E-mail from Judson ISD trustee sparks cry of racism
Lindsay Kastner: Express-News
Judson School Board trustee Richard LaFoille sent out an e-mail Tuesday suggesting the United States could prevent unauthorized immigration by digging a moat the length of the border with Mexico and filling it with alligators.
The e-mail, meant to be humorous, was a forwarded message featuring a Hallmark greeting card character known as Maxine. It also protested the singing of the national anthem in Spanish and noted, "If you don't want to forward this for fear of offending someone, then you're part of the problem!"
"I don't care what color you are, black, white, green or purple, if you don't speak English, I don't want to talk to you."
Children in the schools he represents "come up and hug me," LaFoille said. "They like me and I like them."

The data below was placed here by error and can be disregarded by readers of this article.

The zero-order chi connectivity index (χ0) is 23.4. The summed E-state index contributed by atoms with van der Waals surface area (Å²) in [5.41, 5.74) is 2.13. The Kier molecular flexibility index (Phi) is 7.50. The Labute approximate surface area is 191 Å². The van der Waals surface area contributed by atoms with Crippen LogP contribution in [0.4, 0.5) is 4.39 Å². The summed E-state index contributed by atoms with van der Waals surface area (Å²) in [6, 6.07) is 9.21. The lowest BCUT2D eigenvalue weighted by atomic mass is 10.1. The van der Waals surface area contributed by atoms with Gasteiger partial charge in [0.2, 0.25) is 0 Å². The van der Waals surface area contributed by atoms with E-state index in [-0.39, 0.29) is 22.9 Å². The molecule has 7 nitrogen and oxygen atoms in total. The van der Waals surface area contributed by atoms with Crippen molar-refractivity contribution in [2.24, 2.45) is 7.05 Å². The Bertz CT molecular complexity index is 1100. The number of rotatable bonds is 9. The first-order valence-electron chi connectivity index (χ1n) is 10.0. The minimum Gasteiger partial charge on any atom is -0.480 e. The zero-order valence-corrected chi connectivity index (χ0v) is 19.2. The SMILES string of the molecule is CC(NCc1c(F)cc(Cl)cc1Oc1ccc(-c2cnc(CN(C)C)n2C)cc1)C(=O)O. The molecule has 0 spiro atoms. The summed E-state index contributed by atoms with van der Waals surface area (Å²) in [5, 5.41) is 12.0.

"I got about three of them last week," he said.
He also noted there are no Anglo Miss America pageants or Anglo college funds.
"It's ridiculous," LaFoille said. "I'm not saying there should be, but have you ever heard of one? And do you think if there was, people wouldn't be screaming that we're racist?"
"It concerns me that an individual thinks those types of things are funny and yet represents our kids and our community," she said, noting she received a couple of similar e-mails from LaFoille about two years ago and asked then that he stop. "He needs to keep it within his circle of friends if that's what he wants to do. I am not in his circle of friends."
Last year, Bagley sent a letter to the Texas Education Agency accusing her fellow trustees of racism for failing to support an African American employee for interim superintendent. The board later hired its first minority superintendent, Willis Mackey, in November.
"She thinks there's racist undertones if you tell her, 'I met a person the other day and they were Hispanic,'" he said.
He said he didn't intend to send the e-mail her way, but Bagley thinks it was "an obvious jab."
"He did not agree in the past with my statements with there perhaps being a race issue in Judson ISD," she said. "He needs to go and find someone else to play with."
"What we do is bring people together in a positive way and certainly not to take political points of view," Odell said.